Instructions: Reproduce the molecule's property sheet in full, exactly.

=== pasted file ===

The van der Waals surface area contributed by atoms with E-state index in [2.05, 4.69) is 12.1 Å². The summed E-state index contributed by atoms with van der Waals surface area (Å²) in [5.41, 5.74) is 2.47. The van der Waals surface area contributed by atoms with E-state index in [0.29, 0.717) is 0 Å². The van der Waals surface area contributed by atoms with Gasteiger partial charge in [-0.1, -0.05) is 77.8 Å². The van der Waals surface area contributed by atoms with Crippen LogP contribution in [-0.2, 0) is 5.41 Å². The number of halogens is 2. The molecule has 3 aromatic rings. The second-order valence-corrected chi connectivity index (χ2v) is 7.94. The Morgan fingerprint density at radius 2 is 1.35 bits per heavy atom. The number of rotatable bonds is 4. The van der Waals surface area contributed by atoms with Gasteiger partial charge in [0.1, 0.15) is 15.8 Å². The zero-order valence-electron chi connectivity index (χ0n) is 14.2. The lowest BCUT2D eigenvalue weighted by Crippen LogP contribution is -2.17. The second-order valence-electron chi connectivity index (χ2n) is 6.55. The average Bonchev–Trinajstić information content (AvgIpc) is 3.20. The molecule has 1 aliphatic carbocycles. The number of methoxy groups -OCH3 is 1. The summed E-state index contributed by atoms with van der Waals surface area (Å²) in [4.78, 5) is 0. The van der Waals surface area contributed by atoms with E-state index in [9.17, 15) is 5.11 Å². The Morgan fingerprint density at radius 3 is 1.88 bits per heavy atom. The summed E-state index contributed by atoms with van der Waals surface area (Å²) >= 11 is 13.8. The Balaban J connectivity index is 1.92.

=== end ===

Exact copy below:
The van der Waals surface area contributed by atoms with E-state index in [2.05, 4.69) is 12.1 Å². The summed E-state index contributed by atoms with van der Waals surface area (Å²) in [5.41, 5.74) is 2.47. The van der Waals surface area contributed by atoms with E-state index in [0.29, 0.717) is 0 Å². The van der Waals surface area contributed by atoms with Gasteiger partial charge in [-0.1, -0.05) is 77.8 Å². The van der Waals surface area contributed by atoms with Crippen LogP contribution in [-0.2, 0) is 5.41 Å². The number of halogens is 2. The molecule has 3 aromatic rings. The second-order valence-corrected chi connectivity index (χ2v) is 7.94. The Morgan fingerprint density at radius 2 is 1.35 bits per heavy atom. The number of rotatable bonds is 4. The van der Waals surface area contributed by atoms with Gasteiger partial charge in [0.1, 0.15) is 15.8 Å². The zero-order valence-electron chi connectivity index (χ0n) is 14.2. The lowest BCUT2D eigenvalue weighted by Crippen LogP contribution is -2.17. The second-order valence-electron chi connectivity index (χ2n) is 6.55. The average Bonchev–Trinajstić information content (AvgIpc) is 3.20. The molecule has 1 aliphatic carbocycles. The number of methoxy groups -OCH3 is 1. The summed E-state index contributed by atoms with van der Waals surface area (Å²) in [4.78, 5) is 0. The van der Waals surface area contributed by atoms with E-state index in [9.17, 15) is 5.11 Å². The Morgan fingerprint density at radius 3 is 1.88 bits per heavy atom. The summed E-state index contributed by atoms with van der Waals surface area (Å²) >= 11 is 13.8. The Balaban J connectivity index is 1.92.